Logistic companies in the United States currently have substantial problems to solve, including an ongoing truck driver shortage.
With shipping demands increasing, the driver shortage is not likely to end in the near future. Several factors are impacting the shortages such as current drivers retiring and there being a lack of younger candidates entering the field.
While logistics companies can combat this shortage with competitive wages and better benefits, autonomous freight provides a possible solution for the limited driver supply and increasing demand. Persistent supply chain issues, a tight labor market, and staffing issues in global freight and shipping are working to advance the case for commercial automation.
Autonomous trucks offer an all-in-one solution to the shortage of drivers, growing demand for shipping, and improved safety on the road. Self-driving trucks have numerous benefits when compared to human drivers. Self-driving freight trucks can operate around the clock to deliver goods, offering a solution to the ELD mandates, which limit truck drivers to eight hours of work before a break and no more than eleven hours of daily driving. Self-driving freight vehicles can operate up to 17 hours daily.
A freight technology company has recently received federal approval to operate an autonomous electric truck on public roads. Einride received allowances from the National Highway Traffic Safety Administration (NHTSA), marking the first time an autonomous, electric truck without a driver on board has been approved to operate on public roads in the United States.
The Einride truck is much different from conventional semi-trucks. The six-wheeled vehicle is all-electric, has an aerodynamic body, and is compatible with standard shipping containers. Different from other autonomous truck projects, this design does not account for a human driver, but is instead remotely monitored by an Einride Remote Pod Operator.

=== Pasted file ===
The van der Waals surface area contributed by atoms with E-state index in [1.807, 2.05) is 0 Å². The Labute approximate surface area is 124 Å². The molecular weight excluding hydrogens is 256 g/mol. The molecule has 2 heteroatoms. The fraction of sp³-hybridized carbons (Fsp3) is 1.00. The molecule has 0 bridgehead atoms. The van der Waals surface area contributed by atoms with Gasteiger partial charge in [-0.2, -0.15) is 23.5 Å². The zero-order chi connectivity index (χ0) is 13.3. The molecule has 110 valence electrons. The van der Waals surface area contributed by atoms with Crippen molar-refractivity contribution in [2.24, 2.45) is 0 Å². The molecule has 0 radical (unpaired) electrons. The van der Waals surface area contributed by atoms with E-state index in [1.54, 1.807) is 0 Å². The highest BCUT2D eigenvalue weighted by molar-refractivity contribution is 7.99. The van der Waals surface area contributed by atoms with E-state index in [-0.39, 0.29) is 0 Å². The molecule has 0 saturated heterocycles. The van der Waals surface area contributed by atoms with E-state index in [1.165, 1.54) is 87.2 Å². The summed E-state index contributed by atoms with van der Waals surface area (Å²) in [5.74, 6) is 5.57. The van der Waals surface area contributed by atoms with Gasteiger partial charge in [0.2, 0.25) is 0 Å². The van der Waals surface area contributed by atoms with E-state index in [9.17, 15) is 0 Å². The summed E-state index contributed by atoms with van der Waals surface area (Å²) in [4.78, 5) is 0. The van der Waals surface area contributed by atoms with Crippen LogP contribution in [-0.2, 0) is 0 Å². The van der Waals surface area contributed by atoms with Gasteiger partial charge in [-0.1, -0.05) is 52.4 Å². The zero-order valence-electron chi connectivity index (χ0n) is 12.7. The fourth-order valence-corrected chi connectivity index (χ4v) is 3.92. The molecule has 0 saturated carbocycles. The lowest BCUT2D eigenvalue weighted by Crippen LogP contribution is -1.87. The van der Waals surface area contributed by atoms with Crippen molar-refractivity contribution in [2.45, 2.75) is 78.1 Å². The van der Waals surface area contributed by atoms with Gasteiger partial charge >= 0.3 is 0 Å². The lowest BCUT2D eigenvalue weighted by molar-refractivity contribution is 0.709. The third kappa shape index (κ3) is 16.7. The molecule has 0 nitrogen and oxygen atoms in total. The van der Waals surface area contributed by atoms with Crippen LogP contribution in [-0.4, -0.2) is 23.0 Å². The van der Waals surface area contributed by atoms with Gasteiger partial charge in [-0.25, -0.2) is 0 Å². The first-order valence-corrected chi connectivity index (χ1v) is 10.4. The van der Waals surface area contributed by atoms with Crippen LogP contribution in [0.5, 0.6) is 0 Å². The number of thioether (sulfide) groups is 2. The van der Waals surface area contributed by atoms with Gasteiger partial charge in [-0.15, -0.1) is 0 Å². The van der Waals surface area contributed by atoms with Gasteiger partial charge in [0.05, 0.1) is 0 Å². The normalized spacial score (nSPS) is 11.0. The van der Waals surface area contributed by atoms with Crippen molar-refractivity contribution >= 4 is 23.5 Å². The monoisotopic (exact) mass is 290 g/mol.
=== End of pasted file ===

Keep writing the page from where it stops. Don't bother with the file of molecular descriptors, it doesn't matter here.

Einride’s pods do not employ onboard safety operators, so the company has begun a new way of thinking about how to achieve Level 4 autonomy. Level 4 autonomy means the vehicle can handle all driving aspects in certain conditions without human intervention.
Einride will showcase the pod’s purpose-built functionality for future commercialization through a partnership with General Electric Appliances, allowing for a permit for a public road pilot. In 2019, Einride was the first developer to have a fully autonomous vehicle on the road in Sweden and the first company to operate autonomous, electric vehicles on U.S. soil in 2021.
Einride’s partnership with General Electric will involve the deployment of seven autonomous and electric trucks that will run at the company’s 750-acre campus in Louisville, Kentucky, as well as other locations in Tennessee and Georgia. The company predicts General Electric will save 870 tons of carbon dioxide emissions within the first year of launch. Einride’s plan is to expand its partnership with General Electric over the course of the next few years with additional trucks to be added.
According to the CEO and founder of Einride, Robert Falck, this type of vehicle has never been seen on roads in the United States and marks a turning point for the future of the freight industry. Falck insists the technology of Einride’s new pod will revolutionize transportation and create thousands of jobs to help America stay competitive.
Autonomous freight is a trend that is taking the industry by storm; working to address the gaps in labor and demand. Technological innovation is at its peak and companies like Einride will continue to search for the answers to issues in the freight and logistics industries.